Samsung’s Quarterly Profit Reached an 8-year Low Due to Falling Femand For Chips and Smartphones


What just happened? Samsung’s quarterly profit forecast showed the impact of the global economic downturn and weakening consumer demand, with the Korean giant facing its lowest operating profit in eight years. It is also not expected that the situation will improve in the near future; Analysts believe that profits will decline again in the current quarter.

Samsung’s broad portfolio has already faced global industry crises in the past, including a shortage of chips in 2021, when its profits hit a new record. But, according to preliminary estimates, operating profit for the quarter from October to December fell by 69% year-on-year from 13.87 trillion Korean won (about $10.9 billion) to 4.3 trillion Korean won (about $3.4 billion), which was the lowest quarterly profit of the company since the third quarter of 2014.

Samsung’s semiconductor business has long provided most of the company’s revenue and profits. But falling demand for DRAM and NAND chips has led to falling contract prices and oversupply. Global DRAM revenue fell by almost 30%, the biggest decline since the 2008 financial crisis, and rival memory manufacturers SK Hynix, Kioxia and Micron announced plans to reduce production and capital costs this year.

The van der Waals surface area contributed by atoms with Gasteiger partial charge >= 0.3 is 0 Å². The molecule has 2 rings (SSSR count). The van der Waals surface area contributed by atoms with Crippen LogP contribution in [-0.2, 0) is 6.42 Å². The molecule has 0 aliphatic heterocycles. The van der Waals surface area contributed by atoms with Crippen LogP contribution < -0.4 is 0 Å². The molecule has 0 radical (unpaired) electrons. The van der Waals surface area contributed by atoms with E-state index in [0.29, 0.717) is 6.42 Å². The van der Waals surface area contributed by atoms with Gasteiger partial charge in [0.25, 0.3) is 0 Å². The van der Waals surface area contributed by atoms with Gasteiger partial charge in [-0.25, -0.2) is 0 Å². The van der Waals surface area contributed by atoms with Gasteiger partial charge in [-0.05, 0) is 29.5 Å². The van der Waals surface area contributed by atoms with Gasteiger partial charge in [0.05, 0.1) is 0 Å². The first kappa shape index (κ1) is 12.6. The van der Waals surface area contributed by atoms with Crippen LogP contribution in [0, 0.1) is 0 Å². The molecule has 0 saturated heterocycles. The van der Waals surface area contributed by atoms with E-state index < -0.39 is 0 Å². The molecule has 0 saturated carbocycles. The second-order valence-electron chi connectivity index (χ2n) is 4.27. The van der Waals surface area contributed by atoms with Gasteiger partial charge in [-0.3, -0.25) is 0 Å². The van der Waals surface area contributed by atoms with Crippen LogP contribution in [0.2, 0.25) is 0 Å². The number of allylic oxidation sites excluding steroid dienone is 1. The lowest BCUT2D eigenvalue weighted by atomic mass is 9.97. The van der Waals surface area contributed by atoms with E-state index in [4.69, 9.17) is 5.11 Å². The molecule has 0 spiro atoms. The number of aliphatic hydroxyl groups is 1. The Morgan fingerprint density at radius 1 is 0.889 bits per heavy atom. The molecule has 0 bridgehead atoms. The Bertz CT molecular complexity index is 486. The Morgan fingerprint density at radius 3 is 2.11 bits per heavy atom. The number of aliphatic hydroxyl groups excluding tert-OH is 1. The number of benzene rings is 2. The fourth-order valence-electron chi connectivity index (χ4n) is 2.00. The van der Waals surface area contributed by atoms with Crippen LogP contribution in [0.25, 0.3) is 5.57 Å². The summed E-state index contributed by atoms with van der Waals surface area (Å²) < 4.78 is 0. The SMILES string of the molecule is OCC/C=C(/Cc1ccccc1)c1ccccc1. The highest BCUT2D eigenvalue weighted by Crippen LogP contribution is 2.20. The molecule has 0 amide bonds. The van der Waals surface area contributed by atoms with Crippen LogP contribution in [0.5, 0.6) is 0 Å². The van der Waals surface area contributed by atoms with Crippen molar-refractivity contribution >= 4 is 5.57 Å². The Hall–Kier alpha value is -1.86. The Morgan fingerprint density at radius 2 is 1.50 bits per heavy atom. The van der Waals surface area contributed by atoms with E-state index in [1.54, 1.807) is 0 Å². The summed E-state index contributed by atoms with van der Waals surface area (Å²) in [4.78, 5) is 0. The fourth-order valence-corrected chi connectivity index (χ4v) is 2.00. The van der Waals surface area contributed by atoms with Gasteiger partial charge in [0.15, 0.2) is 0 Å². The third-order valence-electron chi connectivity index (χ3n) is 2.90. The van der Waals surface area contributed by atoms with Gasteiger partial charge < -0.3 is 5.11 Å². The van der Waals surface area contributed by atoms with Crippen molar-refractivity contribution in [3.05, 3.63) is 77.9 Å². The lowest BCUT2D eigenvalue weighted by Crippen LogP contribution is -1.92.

Smartphones, Samsung’s other major source of revenue, are also suffering. According to IDC, Samsung leads the market with 64 million phones shipped in the third quarter, but that’s still down 7.8% year-on-year. Inflation and the cost of living continue to rise, and more and more companies are laying off a record number of employees, consumers are less inclined to make large purchases of secondary goods, such as technical devices.

“Amid ongoing external uncertainty, including a potential global economic downturn, overall profit declined sharply compared to the previous quarter as we saw a significant decline in memory business results due to sluggish demand and weaker smartphone sales,” Samsung said in a statement.

Samsung and other major chip makers are also facing an escalating semiconductor war between the U.S. and China. The US sanctions imposed at the end of last year restrict the supply of American-made electronics or other goods that China can use to create tools or equipment for the production of chips. They also prohibit non-Chinese companies in other countries from using American equipment to serve Chinese customers unless the U.S. has granted a license. TSMC, Samsung and SK Hynix have received annual licenses that will allow them to maintain or expand their Chinese factories, but concerns remain that the US may impose tougher restrictions.


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